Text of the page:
In the first of two parts, Steve navigates a confusing but crucial topic.
This is a wander through the issue of fish stocking, with a focus on trout. I’ve had a bit of practical and policy level experience, and in the following two articles, I’ll try to offer a balanced view on some sensitive topics, touch on a few myths, burst a few bubbles, and ask (if not entirely answer) a few questions about whether, where, what and when we should be stocking.
But first. As a child I read two of Henry Williamson’s many books. One was our family favourite, ‘Tarka the Otter’, the other my personal favourite, ‘Salar the Salmon’. Williamson’s ability to anthropomorphically observe and describe nature, took the reader on a journey as close to virtual reality as a mind can imagine. I was that salmon; the one in ten thousand that survived to return and complete my lifecycle, despite man’s best endeavours to engineer a different ending.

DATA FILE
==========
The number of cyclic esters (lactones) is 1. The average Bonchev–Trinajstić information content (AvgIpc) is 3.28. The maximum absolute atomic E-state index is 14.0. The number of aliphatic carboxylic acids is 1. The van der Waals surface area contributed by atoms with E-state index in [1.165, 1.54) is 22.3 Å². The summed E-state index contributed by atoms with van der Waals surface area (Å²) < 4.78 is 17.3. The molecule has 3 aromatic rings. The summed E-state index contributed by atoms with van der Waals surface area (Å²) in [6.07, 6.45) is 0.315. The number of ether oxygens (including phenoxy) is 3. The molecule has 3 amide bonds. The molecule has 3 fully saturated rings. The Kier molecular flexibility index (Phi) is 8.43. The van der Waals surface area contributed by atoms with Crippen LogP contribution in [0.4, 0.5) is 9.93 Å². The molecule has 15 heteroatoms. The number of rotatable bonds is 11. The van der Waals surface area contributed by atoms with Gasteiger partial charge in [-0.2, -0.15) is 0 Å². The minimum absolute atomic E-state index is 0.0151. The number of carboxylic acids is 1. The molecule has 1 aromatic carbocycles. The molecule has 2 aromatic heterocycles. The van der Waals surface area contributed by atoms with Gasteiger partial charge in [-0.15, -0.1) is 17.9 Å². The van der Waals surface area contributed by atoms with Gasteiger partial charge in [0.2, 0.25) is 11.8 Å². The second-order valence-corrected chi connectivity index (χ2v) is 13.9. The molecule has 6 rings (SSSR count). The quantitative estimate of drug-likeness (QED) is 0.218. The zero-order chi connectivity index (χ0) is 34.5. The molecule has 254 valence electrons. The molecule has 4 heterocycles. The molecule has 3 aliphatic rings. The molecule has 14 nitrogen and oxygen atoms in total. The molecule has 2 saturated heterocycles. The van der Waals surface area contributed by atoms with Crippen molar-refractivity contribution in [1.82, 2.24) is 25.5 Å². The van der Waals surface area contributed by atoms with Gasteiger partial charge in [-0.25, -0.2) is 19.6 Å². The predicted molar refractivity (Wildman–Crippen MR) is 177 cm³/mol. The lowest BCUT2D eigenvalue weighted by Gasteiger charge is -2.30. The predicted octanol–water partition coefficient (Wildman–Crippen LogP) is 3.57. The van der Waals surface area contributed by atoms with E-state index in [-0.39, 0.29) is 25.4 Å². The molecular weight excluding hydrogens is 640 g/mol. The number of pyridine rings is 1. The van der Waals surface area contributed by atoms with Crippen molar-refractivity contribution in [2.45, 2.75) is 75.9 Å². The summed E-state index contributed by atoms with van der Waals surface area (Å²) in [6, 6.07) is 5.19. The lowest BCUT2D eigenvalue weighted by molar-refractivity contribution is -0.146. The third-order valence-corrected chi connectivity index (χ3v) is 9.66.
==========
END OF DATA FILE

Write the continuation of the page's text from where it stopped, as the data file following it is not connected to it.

Williamson and a stocking parable
It’s not enough to describe Williamson as a keen angler. In his writings, I see the same obsessions I’ve had my whole life; right from the first time I held a fishing line, then a rod, then a fly rod. Williamson wrote ‘Salar the Salmon’ in 1935. A few years after, he had taken the lease on Shallowford Cottage on the River Bray in Devon (coincidentally the same year as the NSW Fisheries and Oyster Farms Act 1935, which ensconced the NSW Trout Acclimatisation Societies into legislation, and which I later helped rewrite).
The lease for Shallowford Cottage came with fishing rights thrown in. Williamson’s diaries from that period in his life refer to fish stocking (which is how I can work him into this article!). In 1931, Williamson acquired some brown trout from Loch Leven in Scotland to stock the River Bray. By 1933, he is noting these Loch Leven trout catches in his diary, distinguishing them from local brown trout due to their distinct markings.